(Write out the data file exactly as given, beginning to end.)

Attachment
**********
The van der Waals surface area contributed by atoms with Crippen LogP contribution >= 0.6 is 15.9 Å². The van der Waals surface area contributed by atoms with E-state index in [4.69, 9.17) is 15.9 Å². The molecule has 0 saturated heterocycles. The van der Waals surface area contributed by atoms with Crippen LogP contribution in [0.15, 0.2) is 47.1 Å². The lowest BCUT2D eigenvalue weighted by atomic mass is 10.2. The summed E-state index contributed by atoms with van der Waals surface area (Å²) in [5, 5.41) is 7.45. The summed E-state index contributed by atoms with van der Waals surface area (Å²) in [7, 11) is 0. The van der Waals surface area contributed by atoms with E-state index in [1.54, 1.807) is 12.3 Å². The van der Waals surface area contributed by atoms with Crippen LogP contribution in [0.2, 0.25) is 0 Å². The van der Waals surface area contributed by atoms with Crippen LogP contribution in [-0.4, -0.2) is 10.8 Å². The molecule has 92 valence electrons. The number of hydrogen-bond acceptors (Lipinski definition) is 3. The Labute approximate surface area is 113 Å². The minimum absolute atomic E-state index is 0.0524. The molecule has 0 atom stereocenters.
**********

The van der Waals surface area contributed by atoms with Crippen LogP contribution >= 0.6 is 15.9 Å². The van der Waals surface area contributed by atoms with E-state index in [4.69, 9.17) is 15.9 Å². The molecule has 0 saturated heterocycles. The van der Waals surface area contributed by atoms with Crippen LogP contribution in [0.15, 0.2) is 47.1 Å². The lowest BCUT2D eigenvalue weighted by atomic mass is 10.2. The summed E-state index contributed by atoms with van der Waals surface area (Å²) in [5, 5.41) is 7.45. The summed E-state index contributed by atoms with van der Waals surface area (Å²) in [7, 11) is 0. The van der Waals surface area contributed by atoms with E-state index in [1.54, 1.807) is 12.3 Å². The van der Waals surface area contributed by atoms with Crippen LogP contribution in [0.2, 0.25) is 0 Å². The van der Waals surface area contributed by atoms with Crippen LogP contribution in [-0.4, -0.2) is 10.8 Å². The molecule has 92 valence electrons. The number of hydrogen-bond acceptors (Lipinski definition) is 3. The Labute approximate surface area is 113 Å². The minimum absolute atomic E-state index is 0.0524. The molecule has 0 atom stereocenters.